Updated for 2023.
When you file an annual tax return, it’s easy to get overwhelmed by the sheer amount of tax forms available. To help you break it down, we picked out seven of the top Internal Revenue Service (IRS) tax forms you might need to know about this year and what they mean.
At a glance:
Form W-2 and various 1099 forms are commonly used to report income.
Sometimes, Schedules A or C must be filed along with the typical Form 1040.
Tax forms can change from year to year, so always ensure you are using the updated versions.
1. Form 1040, U.S. Individual Tax Return
Form 1040 is the basic IRS tax form most U.S. filers use for annual tax returns. You might have to use this form depending on your age, filing status, and gross income. Even if you have no taxable income but are eligible for a tax refund or credit, this might be the correct form for you. It also allows you to itemize deductions and claim numerous expenses and tax credits.
There used to be a shortened version of this form available, Form 1040-EZ, Income Tax Return for Single and Joint Filers With No Dependents. However, this form was discontinued in tax year 2018 and is no longer used.
2. Form W-4, Employee’s Withholding Allowance Certificate
You don’t file Form W-4 with your annual tax return or send it to the IRS. Instead, you give it to your employer to instruct them on how much tax to withhold from your gross paycheck and remit to the taxing authorities. Form W-4 includes a worksheet to help you calculate the amount. If you want assistance determining how much tax to withhold from your paycheck depending on your goals, give our W-4 calculator1 a try.
You file a new W-4 if you change employers. You can also file a new Form W-4 with your current employer if your circumstances change, for example, if you get married or have a baby and want to claim an additional dependent.
3. Form W-2, Wage and Tax Statement
People often confuse Form W-4 and Form W-2. Your employer gives you Form W-2 at the end of the calendar year to show the total amount of tax they withheld from your paychecks.
Your employer also provides a copy of the Form W-2 to the IRS, Social Security Administration, and some state taxing authorities. These taxing entities match the amounts you claim as income with the amounts your employer reports they paid you. Because your employer sends this form to the IRS, you do not need to file it with your tax return, but it will help you accurately report your taxable income.
4. Schedule A to Form 1040, Itemized Deductions
You might hear people say that some personal expenses are “deductible” from your gross income to potentially lower the amount of taxes you must pay. That statement is true. And if your total deductible personal expenses are greater than the standard deduction amount set by the IRS, you can itemize them using Schedule A.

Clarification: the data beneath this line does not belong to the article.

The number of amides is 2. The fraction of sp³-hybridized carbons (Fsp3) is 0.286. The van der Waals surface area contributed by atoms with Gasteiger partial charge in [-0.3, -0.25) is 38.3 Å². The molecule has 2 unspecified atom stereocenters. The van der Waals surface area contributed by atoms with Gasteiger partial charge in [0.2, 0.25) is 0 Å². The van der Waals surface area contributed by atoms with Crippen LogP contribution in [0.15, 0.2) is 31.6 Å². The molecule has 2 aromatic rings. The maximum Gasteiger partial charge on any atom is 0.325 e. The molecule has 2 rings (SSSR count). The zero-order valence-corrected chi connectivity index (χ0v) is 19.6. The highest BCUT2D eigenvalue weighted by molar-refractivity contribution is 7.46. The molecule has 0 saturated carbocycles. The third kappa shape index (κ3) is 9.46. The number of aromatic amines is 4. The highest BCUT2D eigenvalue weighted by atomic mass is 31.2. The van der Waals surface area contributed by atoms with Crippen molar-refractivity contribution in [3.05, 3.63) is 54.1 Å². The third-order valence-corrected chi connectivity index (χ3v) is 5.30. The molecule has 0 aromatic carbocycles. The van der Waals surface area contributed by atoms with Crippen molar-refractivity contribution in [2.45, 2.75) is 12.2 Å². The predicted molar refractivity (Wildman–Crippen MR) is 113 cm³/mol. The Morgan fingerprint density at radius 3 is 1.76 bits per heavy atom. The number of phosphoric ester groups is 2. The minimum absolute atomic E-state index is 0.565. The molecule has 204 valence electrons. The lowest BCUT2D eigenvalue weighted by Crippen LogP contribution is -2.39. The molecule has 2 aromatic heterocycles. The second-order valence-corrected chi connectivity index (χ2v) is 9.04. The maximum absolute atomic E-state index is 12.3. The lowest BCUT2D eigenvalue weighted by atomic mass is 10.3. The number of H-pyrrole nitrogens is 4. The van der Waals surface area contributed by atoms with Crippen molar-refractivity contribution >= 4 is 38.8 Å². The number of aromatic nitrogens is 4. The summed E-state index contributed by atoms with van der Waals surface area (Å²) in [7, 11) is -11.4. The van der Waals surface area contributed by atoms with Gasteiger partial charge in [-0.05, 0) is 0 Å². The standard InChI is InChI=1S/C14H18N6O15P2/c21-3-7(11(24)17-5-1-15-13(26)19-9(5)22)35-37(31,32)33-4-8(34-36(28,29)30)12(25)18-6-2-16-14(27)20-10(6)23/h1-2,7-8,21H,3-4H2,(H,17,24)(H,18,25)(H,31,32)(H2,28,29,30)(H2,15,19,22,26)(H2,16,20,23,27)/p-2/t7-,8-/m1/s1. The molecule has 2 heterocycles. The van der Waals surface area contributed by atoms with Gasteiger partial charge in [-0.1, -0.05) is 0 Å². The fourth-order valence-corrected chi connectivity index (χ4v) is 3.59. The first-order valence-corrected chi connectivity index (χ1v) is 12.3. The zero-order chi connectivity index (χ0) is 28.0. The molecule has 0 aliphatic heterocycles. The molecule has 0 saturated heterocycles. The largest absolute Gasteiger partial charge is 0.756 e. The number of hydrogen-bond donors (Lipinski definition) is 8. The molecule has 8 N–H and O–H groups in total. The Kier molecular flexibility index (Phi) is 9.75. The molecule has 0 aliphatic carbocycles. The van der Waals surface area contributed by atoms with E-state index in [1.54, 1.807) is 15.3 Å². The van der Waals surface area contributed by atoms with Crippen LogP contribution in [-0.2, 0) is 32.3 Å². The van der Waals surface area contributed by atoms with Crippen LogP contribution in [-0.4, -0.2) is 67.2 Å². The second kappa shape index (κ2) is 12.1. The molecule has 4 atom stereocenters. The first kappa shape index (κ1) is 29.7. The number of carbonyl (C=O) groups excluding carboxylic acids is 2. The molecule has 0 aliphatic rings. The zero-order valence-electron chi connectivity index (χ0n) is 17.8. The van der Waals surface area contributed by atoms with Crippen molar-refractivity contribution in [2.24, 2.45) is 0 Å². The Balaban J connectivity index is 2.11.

Schedule A has seven categories of expenses, including charitable donations, medical expenses, and mortgage interest. Strict rules apply for calculating and claiming these deductions, however. Sometimes, you might not be able to deduct the full amounts.
You also don’t have to complete every line of the schedule. If you don’t have expenses in a certain category, simply skip over it. Once you’re finished, add your total deduction amount to Form 1040.
5. Form 1099-INT, Interest Income
You might receive a Form 1099-INT from banks or other financial institutions if they paid you a certain amount of interest on your deposits. In many cases, you’ll have to pay tax on the interest and report it on your income tax return.
All amounts listed on the form need to be added to your return. You’ll also typically use Schedule B to list the name of each payer and the amount of interest received if the total taxable interest is over the $1,500 threshold.
6. Schedule C to Form 1040, Profit or Loss From Business (Sole Proprietorship)
If you are self-employed, you may need to file Schedule C to report your business’s gross profit or loss. Expenses include insurance, travel, business meals, taxes, office supplies, wages, and other business-related items.
7. Form 1099-NEC, Nonemployee Compensation
Self-employed people generally receive a Form 1099-NEC from each client that pays them throughout the year. It reports the total earnings received, and you must report that income on your tax return. As a freelancer or independent contractor, this form replaces a Form W-2 you would receive working for a traditional employer.
Before 2020, non-employee compensation was reported to self-employed taxpayers on Form 1099-MISC. This form is still around but is no longer used to report non-employee pay. Instead, Form 1099-MISC is used as a catch-all for other types of miscellaneous income such as rents, prizes, awards, medical and health payments, and fishing boat proceeds.
The bottom line
No matter which forms you must file, always make sure you use the correct tax year versions, as the IRS can update forms yearly. Also, remember that your personal situation may change, and you might need to file more or fewer forms each year, depending on your situation.
Thankfully, TaxAct® is here to make the tax filing process as painless as possible. If you file with us, we’ll take you through a Q&A, pull any necessary tax forms, and fill out the forms for you based on your answers and current tax situation.
1W-4 Calculator (Refund Booster) may not work for everyone or in all circumstances and by itself doesn’t constitute legal or tax advice. Your personal tax situation may vary.
This article is for informational purposes only and not legal or financial advice.
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